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The Indian Journal
Eufaula, Ind. Terr.
Vol XVIII No 14
March 15, 1894 (Part 1)
Abstracted / Transcribed byLinda Haas Davenport
When the print is so faded that it cannot be read <.....> will be used . All transcription will be as found in the paper, misspellings and all
Page 1, Columns 1 - 3
The Burdett Hardware Co ... spans 3 columns across and is quite large ... pictures of John Deere Plows
Dr D F Cronwell, Physician and surgeon. All chronic diseases a specialty. At Moore's drug store, Checotah, I.T.
Isaac H Mason, M.D. Enterprise, I.T. Lately from the College of Physicians and Surgeons, and formerly assistant with <....> Ramsey, U.S. Examiner and Railroad Surgeon Mt. Vernon, Ind.
Dr J E Wright, Dentist, Will return to Eufaula about March 1st. If you need any work in his line wait for him. South McAlester, I.T.
This ad is printed sideways ... Fisher Hotel, Checotah, I.T. C W Turvin, Proprietor. This New House will be open to receive guests on January 3rd. Good rooms and good fare. First-Class sample Rooms Attached.
The C G Moore Drug Co - add spans bottom of the 3 columns and is very large
A GROCER WITH ANY "SAND" Will not put it in his sugar, but rather into business principles. Pure Sugar is a good thing to be able to sell, but much of it is adulterated these days. THE WATCHFUL GROCER is careful what he buys - then he knows what he is selling. This is the only way in which a reputation for reliability can be built up. As in sugar so with TEA COFFEE FLOUR MEAT LARD And anything generally found in a first class family grocer. If you want good goods call on me. W. H. SANGER.
Isaau Knox, President ... Chas. A. Jones. Ser. .. ST. LOUIS NATIONAL STOCK YARDS, East Saint Louis, Illinois - Dirkctly opposite the City of St. Louis. They Have an Area of 656 Acres, 100 Acres Enclosed -- For the -- BUSINESS OF THE YARD. Nearer the Business Center of St. Louis than any Yards located in the City. THE PORT PACKING HOUSES Located at these Yards, have a Capacity for killing 12,000 hogs per day. Rest of the ad is too small to read
Page 1, column 4
EUFAULA, I.T. MARCH 15
The day the Indians allot their lands per capita they will be better off.
ADVERTISE! If your business is not worth advertising, advertise it for sale.
Now for the grand rush to the Kickapoo country. That will be opened at an early day.
There is no denying the fact that matters are getting very warm in this Territory. If the Indians don't do something the commissioners will "pull the cork."
There is now some hope for the Texas democrats uniting, and the action of the democratic committee which meets at Dallas on the 19th will be watched with interest.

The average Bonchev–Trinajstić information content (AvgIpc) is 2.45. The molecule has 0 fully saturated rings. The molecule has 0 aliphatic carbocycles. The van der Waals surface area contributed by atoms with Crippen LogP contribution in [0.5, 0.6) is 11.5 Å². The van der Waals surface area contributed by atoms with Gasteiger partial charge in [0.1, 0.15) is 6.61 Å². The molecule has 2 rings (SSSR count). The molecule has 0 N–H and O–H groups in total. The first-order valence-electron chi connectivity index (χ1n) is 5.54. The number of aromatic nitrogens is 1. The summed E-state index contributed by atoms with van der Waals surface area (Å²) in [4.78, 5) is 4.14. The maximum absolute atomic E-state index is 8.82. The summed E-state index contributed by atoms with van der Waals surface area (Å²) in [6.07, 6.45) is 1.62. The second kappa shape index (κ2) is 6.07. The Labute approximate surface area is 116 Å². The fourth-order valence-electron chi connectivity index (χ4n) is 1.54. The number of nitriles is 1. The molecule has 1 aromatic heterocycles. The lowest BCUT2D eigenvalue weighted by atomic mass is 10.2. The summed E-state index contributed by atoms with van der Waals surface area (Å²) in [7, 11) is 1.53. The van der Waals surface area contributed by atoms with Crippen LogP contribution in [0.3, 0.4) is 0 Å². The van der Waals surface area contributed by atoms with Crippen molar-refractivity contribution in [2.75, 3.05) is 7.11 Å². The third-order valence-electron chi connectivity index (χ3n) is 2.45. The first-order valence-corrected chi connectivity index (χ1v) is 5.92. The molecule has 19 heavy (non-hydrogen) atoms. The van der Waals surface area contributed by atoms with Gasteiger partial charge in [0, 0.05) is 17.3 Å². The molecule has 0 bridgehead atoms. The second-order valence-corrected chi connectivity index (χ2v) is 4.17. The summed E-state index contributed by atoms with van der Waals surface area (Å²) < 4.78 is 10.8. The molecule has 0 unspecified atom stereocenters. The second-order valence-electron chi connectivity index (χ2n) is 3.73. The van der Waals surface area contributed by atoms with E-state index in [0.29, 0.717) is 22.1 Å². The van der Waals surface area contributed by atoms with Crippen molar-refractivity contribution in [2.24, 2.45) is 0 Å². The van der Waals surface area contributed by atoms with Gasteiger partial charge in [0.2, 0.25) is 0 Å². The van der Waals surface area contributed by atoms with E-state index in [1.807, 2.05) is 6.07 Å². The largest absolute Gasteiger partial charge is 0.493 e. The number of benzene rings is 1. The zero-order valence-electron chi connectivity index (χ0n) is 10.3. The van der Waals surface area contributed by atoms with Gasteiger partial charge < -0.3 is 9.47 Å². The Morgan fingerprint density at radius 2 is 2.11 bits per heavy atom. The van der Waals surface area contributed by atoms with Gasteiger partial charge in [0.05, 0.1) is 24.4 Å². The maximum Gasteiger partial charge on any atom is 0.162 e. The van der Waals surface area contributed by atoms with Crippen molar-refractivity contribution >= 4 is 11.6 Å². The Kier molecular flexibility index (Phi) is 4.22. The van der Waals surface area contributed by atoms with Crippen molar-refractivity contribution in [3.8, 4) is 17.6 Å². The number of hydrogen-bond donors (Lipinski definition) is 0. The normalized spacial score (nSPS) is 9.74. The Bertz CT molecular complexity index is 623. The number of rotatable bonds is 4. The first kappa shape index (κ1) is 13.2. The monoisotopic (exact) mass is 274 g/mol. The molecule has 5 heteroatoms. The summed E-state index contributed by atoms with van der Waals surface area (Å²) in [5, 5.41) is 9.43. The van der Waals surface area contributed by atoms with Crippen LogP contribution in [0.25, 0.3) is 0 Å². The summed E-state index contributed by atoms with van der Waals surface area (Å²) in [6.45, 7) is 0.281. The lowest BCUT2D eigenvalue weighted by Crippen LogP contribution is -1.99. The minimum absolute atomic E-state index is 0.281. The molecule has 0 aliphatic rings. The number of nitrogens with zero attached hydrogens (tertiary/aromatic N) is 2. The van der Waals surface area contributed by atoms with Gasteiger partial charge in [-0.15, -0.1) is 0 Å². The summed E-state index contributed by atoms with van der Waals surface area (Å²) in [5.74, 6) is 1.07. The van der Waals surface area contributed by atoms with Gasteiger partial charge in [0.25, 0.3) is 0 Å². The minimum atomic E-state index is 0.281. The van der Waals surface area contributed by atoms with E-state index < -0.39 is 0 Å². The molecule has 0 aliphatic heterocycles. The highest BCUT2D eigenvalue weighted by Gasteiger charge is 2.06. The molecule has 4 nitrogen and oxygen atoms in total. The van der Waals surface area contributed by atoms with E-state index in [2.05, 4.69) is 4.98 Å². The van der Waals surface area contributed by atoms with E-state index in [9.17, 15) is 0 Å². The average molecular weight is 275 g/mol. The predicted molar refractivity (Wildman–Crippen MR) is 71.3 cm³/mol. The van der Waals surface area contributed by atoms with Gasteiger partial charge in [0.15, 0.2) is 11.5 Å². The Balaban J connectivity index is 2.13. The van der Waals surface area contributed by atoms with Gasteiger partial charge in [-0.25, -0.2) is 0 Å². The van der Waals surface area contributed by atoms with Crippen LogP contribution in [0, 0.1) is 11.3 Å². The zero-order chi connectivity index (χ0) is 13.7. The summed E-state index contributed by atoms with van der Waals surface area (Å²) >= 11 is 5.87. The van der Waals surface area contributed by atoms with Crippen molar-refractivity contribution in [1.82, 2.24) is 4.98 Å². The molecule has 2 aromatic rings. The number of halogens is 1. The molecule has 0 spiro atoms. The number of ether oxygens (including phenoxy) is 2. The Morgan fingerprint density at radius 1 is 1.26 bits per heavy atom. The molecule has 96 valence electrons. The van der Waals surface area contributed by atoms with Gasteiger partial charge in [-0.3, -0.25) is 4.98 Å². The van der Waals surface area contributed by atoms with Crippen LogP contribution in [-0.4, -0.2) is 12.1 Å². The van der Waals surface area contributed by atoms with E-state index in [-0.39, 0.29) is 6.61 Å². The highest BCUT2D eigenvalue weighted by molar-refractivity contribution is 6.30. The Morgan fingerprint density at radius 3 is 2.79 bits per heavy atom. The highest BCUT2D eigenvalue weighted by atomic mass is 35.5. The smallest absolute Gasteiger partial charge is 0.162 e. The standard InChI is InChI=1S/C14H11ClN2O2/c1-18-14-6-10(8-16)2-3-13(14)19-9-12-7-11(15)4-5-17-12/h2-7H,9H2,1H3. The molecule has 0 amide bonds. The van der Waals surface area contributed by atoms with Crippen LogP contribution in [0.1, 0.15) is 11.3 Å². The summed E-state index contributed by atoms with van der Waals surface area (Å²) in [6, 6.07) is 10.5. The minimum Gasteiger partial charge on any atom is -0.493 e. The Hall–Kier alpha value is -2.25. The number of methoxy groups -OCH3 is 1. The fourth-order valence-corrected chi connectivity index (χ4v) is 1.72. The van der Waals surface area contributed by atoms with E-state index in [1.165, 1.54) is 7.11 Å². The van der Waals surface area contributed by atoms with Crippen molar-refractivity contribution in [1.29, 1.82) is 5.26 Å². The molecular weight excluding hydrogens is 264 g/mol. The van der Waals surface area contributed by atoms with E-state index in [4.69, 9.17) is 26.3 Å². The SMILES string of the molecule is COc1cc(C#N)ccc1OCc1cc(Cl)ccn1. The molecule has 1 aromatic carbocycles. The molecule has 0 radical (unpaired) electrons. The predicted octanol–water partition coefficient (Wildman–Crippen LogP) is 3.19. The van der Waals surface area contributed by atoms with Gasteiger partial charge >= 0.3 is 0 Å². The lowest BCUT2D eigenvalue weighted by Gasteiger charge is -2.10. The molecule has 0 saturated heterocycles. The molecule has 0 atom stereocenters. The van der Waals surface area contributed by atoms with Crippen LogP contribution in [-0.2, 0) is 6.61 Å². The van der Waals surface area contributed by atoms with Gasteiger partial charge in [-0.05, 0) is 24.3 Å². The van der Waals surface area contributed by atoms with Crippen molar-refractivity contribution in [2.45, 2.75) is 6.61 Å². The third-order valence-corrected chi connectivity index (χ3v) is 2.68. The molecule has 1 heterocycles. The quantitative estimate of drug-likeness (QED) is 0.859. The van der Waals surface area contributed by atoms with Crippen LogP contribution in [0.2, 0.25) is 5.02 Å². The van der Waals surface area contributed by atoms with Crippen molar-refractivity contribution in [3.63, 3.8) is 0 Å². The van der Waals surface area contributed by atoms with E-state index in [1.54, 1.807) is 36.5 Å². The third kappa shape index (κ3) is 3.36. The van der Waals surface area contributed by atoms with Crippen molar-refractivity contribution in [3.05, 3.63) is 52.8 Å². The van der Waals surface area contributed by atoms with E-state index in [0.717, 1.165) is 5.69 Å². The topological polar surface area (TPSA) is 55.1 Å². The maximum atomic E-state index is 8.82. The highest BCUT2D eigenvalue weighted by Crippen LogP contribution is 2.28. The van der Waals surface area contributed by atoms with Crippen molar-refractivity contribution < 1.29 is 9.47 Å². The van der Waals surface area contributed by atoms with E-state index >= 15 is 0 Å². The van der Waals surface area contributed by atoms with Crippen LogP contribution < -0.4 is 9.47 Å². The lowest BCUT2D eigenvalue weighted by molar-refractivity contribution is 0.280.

This is a free country and every man has a right to speak his honest conviction. Don't fight allotment if you believe it will ward off statehood.
We send out several hundred sample copies of the Journal every week now, and trust that those who receive one will read it carefully and come in and subscribe the first opportunity that presents itself.
The man is certainly blind who fails to see he great pressure that is being brought to bear on congress in an endeavor to have statehood thrust upon the Indians. Better allot the land among yourselves and avoid it.
It has been currently reported in the press of the country that the Choctaws have signified their intention of treating with the Dawes commission but later developments show that such is not the case. They have never expressed themselves as being willing to treat so far, though the sentiment among some of the leading men of the tribe is said to be hopeful and satisfactory to the commission.
The single statehood sentiment, is rapidly spreading and threatens to isolate the M. K & T. - Ardmore State Herald. Don't be so sure of that, Bro. Mc., as the people on the M. K. & T, are as bitterly opposed to such a move as they ever were. When the people of the five tribes favor single statehood, or any other kind for that matter, water will go to running up stream. If something must be done they will allot their lands per capita.
The Muldrow Register, is speaking of the Indian Journal's advocacy of allotment says: "This paper cannot be accused of working in the interest of the boomer element for it has persistently opposed any measure looking to any change in affairs of the five tribes; but since the address of the U.S. representatives, sees what ever sensible person must see, that there must be a change, for the U.S. government, by its representatives, says so."
An exchange declares that california has woman tramps. That's nothing remarkable. A woman tramp passed through Eufaula not so very long ago, but she could not help being a tramp. What is a poor woman to do when her father, husband, brother or son rides off and leaves her with the children to feed? One of the most pitiful aspects of modern civilization is the eagerness with which many illiterate men of various classes desert their families and devote their time and earnings solely to their own appetites.